ShelterBox operations co-ordinator Tom Lay flew out to Jordan earlier this year. “We were monitoring the situation at the beginning of this year and we quickly realised the scenario could develop into something where we were no longer talking about small numbers of refugees trickling over the Syrian border, but big influxes of displaced people seeking refuge in neighbouring countries. We needed to be on the front foot, ready to respond.” ShelterBox, which provides shelter and other non food items to victims of natural disasters and conflicts, have been working with UNHCR, the Red Cross and Rotary groups in Lebanon, Jordan and Turkey. Tom said: “Thousands of displaced people are coming over the border, an increase of about 18 to 20,000 as a result of the peaks in violence.” Jordanian authorities and NGOs are setting up transit camps along the border ready to provide immediate medical care, food and and shelter should their be an even bigger influx of Syrian refugees. Some reports estimate about 4,000 Syrian refugees arrived in Jordan during one night. At the moment aid agencies are not visibly operating in Syria, but if Assad's regime falls then the need for humanitarian aid could be massive. Tom said: “We will make an intervention into Syria if it's appropriate. At the moment it's too dangerous to send any response teams into the country, but we are preparing should ShelterBox be needed there. If fighting in Syria ceases and families start to return, they will need shelter because their homes will more than likely have been destroyed as a result of the conflict.”
Meanwhile in Beirut, ShelterBox response team member (SRT) Alice Jefferson had been working with grassroots organisations and the UNHCR to ascertain the need for shelter in Lebanon. Syrian refugees from Homs, Damascus, Dara'a and Aleppo continue to stream across the Eastern Masnaa borders into the Lebanese cities of Beirut, Tripoli and Saida. According to UNHCR 37 per cent of displaced Syrians in north Lebanon are currently living with Lebanese host families in some of the poorest and under-serviced areas. Alice, 23 and from Truro, said: “The capacity of the local community is being stretched to the limits. More and more people are coming across the border and those with means are renting apartments or staying in hotels in urban areas, this means the price of living is being pushed up and it's very difficult to find any accommodation.” In rural areas schools are being used to house multiple families. Alice continued: “There are three schools in the Bekaa region where families are living on top of each other. The authorities want to re-open the schools in time for the start of the new academic year, which means these families will have to leave.” ShelterBox have pre-positioned stocks with the Jordanian Red Crescent in Amman and have made contact with agencies operating in Turkey and Iraq. Alice explained: “I was part of a team working on pre-positioning stock in Lebanon with agencies like UNHCR in case of a sudden influx due to violence returning to Damascus or Homs.”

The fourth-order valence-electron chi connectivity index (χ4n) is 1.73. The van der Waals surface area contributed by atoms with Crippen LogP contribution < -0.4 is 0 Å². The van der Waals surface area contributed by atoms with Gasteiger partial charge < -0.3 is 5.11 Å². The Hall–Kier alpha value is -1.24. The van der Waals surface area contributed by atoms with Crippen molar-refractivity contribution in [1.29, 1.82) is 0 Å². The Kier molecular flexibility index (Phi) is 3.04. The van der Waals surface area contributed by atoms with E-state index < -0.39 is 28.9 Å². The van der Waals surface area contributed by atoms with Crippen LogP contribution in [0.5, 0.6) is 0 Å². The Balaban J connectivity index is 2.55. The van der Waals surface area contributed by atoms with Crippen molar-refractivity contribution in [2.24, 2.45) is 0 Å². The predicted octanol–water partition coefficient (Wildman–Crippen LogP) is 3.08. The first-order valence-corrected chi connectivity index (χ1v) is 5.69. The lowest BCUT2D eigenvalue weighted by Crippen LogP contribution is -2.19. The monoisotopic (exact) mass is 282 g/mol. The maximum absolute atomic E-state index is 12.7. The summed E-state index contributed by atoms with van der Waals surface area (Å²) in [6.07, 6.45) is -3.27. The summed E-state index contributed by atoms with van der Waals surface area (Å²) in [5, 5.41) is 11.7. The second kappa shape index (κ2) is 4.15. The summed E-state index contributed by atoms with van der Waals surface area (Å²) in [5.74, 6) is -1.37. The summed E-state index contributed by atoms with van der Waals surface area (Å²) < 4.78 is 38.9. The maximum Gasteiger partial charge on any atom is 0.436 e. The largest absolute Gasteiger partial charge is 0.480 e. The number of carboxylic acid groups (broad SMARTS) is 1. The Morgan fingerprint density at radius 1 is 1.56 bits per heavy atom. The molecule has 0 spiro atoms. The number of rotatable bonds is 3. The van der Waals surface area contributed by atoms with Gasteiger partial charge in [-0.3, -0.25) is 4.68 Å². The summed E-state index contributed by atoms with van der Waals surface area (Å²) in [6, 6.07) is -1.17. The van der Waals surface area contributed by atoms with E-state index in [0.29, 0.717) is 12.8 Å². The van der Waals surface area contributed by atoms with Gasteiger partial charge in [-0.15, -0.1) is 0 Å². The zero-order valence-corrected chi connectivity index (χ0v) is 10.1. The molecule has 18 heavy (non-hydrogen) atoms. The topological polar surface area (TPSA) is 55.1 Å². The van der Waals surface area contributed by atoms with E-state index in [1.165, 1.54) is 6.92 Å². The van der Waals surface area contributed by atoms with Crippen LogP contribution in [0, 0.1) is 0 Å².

But ShelterBox's repsonse had to be postponed after the armed wing if the Muqdad clan retaliated against the Free Syrian Army's (FSA) kidnapping of their clansman Hassan Muqdad. According to reports 30 people were seized in the Bekaa valley and in southern Beirut, raising worrying security issues for aid workers operating in the area. SRT Phil Duloy, 31 and from Falmouth, recalled: “Members of the Muqdad clan wearing balaclavas and holding automatic weapons were interviewed on live television, saying they were targeting citizens of countries and even local individuals who they deemed supportive of Syria's insurgency. There list included the very contact we had just been meeting with, who was due to pass out aid request to the government. Having found no other secure routes for ShelterBox aid into Lebanon, we reluctantly made the decision to wait for a better chance and focus our efforts on Jordanian routes.
Alice added: “We were also looking at potential options to react if the agencies we are working with are able to get safe access into Syria.” With shelling and clashes between Syrian government forces and rebels continuing outside the capital Damascus and in Aleppo, safe access to Syria seems a long way off. Neighbouring countries are looking more susceptable to the spread of violence beyond their own borders; and they face a different kind of problem, one of capacity, as Syrian refugees like Mariam and her neighbour Matar continue to seek refuge from a politically complex and devastating civil war.